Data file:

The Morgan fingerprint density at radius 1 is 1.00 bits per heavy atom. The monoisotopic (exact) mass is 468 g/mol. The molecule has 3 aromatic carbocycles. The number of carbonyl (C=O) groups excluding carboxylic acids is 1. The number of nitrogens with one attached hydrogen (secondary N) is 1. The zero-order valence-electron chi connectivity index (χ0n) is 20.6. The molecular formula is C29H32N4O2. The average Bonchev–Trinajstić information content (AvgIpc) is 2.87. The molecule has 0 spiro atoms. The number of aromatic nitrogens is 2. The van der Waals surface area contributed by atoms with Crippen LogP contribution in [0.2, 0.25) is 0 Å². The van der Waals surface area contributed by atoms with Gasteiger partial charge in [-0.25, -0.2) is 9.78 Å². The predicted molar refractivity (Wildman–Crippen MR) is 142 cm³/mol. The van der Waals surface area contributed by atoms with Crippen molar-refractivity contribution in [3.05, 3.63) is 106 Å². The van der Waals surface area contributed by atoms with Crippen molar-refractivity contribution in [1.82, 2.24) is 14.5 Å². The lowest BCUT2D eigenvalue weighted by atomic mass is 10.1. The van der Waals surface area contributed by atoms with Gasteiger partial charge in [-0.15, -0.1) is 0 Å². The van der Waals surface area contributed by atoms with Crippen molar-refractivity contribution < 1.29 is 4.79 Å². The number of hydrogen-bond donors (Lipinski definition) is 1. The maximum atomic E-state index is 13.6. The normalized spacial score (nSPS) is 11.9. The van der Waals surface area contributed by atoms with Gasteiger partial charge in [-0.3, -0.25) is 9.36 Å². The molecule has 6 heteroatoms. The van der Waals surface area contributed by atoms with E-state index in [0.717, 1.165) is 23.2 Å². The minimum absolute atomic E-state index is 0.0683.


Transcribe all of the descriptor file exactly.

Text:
The Morgan fingerprint density at radius 1 is 1.00 bits per heavy atom. The monoisotopic (exact) mass is 468 g/mol. The molecule has 3 aromatic carbocycles. The number of carbonyl (C=O) groups excluding carboxylic acids is 1. The number of nitrogens with one attached hydrogen (secondary N) is 1. The zero-order valence-electron chi connectivity index (χ0n) is 20.6. The molecular formula is C29H32N4O2. The average Bonchev–Trinajstić information content (AvgIpc) is 2.87. The molecule has 0 spiro atoms. The number of aromatic nitrogens is 2. The van der Waals surface area contributed by atoms with Crippen LogP contribution in [0.2, 0.25) is 0 Å². The van der Waals surface area contributed by atoms with Gasteiger partial charge in [-0.25, -0.2) is 9.78 Å². The predicted molar refractivity (Wildman–Crippen MR) is 142 cm³/mol. The van der Waals surface area contributed by atoms with Crippen molar-refractivity contribution in [3.05, 3.63) is 106 Å². The van der Waals surface area contributed by atoms with Crippen molar-refractivity contribution in [1.82, 2.24) is 14.5 Å². The lowest BCUT2D eigenvalue weighted by atomic mass is 10.1. The van der Waals surface area contributed by atoms with Gasteiger partial charge in [-0.15, -0.1) is 0 Å². The van der Waals surface area contributed by atoms with Crippen molar-refractivity contribution < 1.29 is 4.79 Å². The number of hydrogen-bond donors (Lipinski definition) is 1. The maximum atomic E-state index is 13.6. The normalized spacial score (nSPS) is 11.9. The van der Waals surface area contributed by atoms with Gasteiger partial charge in [-0.3, -0.25) is 9.36 Å². The molecule has 6 heteroatoms. The van der Waals surface area contributed by atoms with E-state index in [0.717, 1.165) is 23.2 Å². The minimum absolute atomic E-state index is 0.0683.